Just a note, Mouse is being cared for, first by my brother Keith and his wife Joanette. After they leave, we have housesitters from Trusted Housesitters coming in. More about that later.
Having arrived ar our first stop in Ponta Delgado, Portugal, I think I will break it here. Stay tuned as the adventure continues.
Leaving Slidell, we headed toward Navasota, Texas. We had scheduled a stop at Grizzly Pines, a gay Campground north of Houston. Grizzly Pines is a fairly large facility with lots of permanent sites and a few short-term places. After a little drama around trying to fit our rig, with its slideout and awning tent room into our assigned space, and eventually moving to the adjacent site. That site had the space, but would be problematic should it rain. The area where the carpet for the tent room would go appeared to be a natural channel for water runoff. In the west, we would call that a wash. Well, we had little choice and certainly didn’t want to move again.
The central common area has a large pool, hot tub, a Cafe that is open on the weekends and a large area with tables and chairs adjecent to the pool. Bill and I enjoyed the pool area, had a couple of meals at the Cafe. Our hope for a rain free stay were dashed early in the evening of our second night, It rained hard for a long time. Our newly installed front window was not up the task and leaked in several places. The next morning, one of the staff told me it rained five inches overnight. As you can imagine, our little wash in the tent room was a rushing river. Although rains diminished for the remainder of the stay we did have several periods of rain. Even with the rains, we enjoyed our stop at Grizzly Pines.
Our next stop as a quick two and a half hour drive up to Crawford, Texas. We have stayed at The Homestead at 3218 before and knew what to expect, well should have known. We arrived and noticed several things immediately. First, we appeared to be the only guests. Secondly, the place was looking a little rundown. Things that should have been repaired had not been, other places needed a little paint and, although our actual space for the trailer was above water, we had to walk through water to go anywhere. All that, coupled with the fact that my Aunt and Uncle, who livwe nearby and who we had hope to see, were a couple hours away, in Weatherford, house sitting for their son. Bill and I decided to make this a 1 night stay.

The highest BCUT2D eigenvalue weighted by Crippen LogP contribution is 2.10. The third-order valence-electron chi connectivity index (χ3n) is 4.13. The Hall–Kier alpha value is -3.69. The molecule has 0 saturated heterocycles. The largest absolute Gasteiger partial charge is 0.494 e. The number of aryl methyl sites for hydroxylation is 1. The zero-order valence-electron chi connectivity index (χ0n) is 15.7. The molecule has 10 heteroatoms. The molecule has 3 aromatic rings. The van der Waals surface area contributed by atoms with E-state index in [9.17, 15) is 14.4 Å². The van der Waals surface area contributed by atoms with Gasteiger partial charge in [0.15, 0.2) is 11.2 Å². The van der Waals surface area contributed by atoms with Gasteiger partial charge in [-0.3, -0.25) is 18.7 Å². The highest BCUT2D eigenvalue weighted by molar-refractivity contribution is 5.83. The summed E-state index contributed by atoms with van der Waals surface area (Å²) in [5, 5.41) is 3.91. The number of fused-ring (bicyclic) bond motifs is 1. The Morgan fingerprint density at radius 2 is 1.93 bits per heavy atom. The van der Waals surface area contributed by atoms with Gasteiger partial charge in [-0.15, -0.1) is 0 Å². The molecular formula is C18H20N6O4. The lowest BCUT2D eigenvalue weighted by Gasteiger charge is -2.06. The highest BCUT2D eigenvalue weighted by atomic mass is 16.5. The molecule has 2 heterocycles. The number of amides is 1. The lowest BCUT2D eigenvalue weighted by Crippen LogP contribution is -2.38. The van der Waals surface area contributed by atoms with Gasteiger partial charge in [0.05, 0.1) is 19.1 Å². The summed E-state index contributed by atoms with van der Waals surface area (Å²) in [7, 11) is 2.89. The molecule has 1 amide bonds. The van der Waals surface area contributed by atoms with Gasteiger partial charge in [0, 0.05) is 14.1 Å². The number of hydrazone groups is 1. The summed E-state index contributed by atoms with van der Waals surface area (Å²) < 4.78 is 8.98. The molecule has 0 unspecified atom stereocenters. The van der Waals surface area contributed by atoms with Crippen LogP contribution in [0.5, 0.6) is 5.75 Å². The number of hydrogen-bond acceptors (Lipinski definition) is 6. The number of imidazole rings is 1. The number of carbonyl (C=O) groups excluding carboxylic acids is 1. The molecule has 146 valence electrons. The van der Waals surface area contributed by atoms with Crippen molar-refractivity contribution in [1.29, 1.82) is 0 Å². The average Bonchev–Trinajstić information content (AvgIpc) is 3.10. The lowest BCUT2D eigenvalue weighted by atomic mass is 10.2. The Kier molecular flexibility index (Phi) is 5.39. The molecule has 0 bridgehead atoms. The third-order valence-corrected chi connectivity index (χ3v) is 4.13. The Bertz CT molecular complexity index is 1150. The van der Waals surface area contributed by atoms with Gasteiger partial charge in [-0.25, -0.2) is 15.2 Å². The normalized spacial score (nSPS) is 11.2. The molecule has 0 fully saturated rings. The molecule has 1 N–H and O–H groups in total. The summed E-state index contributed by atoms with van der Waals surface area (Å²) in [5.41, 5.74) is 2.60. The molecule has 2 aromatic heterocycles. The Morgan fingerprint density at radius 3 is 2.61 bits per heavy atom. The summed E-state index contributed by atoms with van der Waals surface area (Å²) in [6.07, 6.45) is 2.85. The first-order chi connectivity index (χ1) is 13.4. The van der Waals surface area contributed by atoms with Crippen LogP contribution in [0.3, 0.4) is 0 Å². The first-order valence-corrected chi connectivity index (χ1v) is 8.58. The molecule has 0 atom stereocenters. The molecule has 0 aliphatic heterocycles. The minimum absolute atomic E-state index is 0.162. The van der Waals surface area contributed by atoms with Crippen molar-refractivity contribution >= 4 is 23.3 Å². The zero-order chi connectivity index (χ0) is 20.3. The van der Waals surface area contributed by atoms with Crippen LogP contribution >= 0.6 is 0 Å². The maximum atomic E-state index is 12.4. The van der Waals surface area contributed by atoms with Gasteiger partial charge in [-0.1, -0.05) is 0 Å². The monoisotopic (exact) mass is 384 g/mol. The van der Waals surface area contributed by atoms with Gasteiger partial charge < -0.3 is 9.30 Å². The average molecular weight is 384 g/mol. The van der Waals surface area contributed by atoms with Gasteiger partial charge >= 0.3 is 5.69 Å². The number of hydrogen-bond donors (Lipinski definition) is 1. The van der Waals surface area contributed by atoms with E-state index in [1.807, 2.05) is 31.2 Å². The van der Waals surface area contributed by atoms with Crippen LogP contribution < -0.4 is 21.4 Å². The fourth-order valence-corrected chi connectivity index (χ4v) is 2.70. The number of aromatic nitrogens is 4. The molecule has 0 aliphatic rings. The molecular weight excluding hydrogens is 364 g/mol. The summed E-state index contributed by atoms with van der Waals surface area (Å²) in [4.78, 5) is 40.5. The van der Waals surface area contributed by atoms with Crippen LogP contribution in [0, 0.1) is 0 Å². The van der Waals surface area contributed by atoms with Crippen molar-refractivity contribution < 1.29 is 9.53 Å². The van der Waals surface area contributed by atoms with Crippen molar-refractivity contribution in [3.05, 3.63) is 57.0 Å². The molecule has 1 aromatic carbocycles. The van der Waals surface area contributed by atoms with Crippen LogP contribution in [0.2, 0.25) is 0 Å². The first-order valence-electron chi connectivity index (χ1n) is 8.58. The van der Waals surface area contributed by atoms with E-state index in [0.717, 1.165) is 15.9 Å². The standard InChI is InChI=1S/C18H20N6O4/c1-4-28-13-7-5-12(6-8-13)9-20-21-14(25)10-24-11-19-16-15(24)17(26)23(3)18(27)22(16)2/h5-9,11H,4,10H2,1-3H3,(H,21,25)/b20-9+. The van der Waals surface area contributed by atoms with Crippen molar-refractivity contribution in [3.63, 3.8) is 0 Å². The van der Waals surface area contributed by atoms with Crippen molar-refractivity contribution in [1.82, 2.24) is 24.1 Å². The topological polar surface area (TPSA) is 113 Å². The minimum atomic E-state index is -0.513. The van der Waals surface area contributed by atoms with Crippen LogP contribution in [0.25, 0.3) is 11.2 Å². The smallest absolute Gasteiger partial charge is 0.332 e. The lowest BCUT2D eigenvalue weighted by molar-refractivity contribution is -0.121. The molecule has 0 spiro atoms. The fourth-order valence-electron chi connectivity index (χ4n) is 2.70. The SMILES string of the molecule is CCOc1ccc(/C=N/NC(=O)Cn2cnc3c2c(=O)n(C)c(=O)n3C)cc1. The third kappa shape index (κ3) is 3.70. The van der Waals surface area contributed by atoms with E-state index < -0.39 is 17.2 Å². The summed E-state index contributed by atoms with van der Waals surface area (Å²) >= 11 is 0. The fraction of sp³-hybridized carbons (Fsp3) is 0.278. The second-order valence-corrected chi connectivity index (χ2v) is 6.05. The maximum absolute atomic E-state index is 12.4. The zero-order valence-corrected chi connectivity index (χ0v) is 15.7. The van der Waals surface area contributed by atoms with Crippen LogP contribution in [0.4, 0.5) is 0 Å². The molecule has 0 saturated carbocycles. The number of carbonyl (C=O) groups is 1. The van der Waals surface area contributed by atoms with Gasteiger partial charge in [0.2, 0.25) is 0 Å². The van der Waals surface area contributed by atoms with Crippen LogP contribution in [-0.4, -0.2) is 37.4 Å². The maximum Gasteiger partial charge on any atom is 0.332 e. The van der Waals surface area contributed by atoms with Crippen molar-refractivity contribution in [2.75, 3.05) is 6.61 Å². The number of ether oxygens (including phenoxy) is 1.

So, the next morning, we informed our host we were leaving and headed to Weatherford. I booked us for 2 nights and we arranged to have lunch with Uncle Leland and Aunt Barbara. A nice added bonus, was Aunt Maxine, who we had seen, earlier in the trip in Edmond, Oklahoma, was also visiting, so we saw her again. We had a nice lunch at El Fenix, a regional Mexican chain, that Leland and Barbara love. Afterwards, we went to my cousin’s house to spend some family time. After losing, my Uncle Loren Vance last year, I am appreciative of opportunities to see my Mother’s remaining brother and his wife. Seeing Aunt Maxine again was a nice bonus.
After Weatherford, we headed north to Sanger, where we would see my first cousin Tim and his wife Sherrie. We had a couple of route choices and we elected to use state and US Highways, avoiding the interstates and driving through either Dallas or Ft Worth.
Our chosen route took us through the Texas Lake Trail. I know most of us, when we hear the word “trail”, we think of a bike, horse or walking path. Well, in this case, is an organization in 31 counties in North Central Texas promoting tourism, economic growth and historic preservation. Our route allowed us to see several of the Lakes, that give the area its name, as well as several historic courthouses. Texas has 254 counties, far more than any other. And many of these counties have historic county courthouses located on a town square. Many of these, dating from the mid-late 19th century, have been recently restored by an effort begun during the George W. Bush governorship
Driving on less busy highways, doted with small towns and their beautiful courthouses, with the added benefit of frequent lake vistas made this a quite enjoyable drive.
Once we got settled in Sanger we arranged to meet Tim and Sherrie at The Oak Street Drafthouse in Denton. After a couple of drafts, we headed to Giuseppe’s Italian Restaurant. Situated in an historic Victorian house, the food, although good, took a backseat to the building.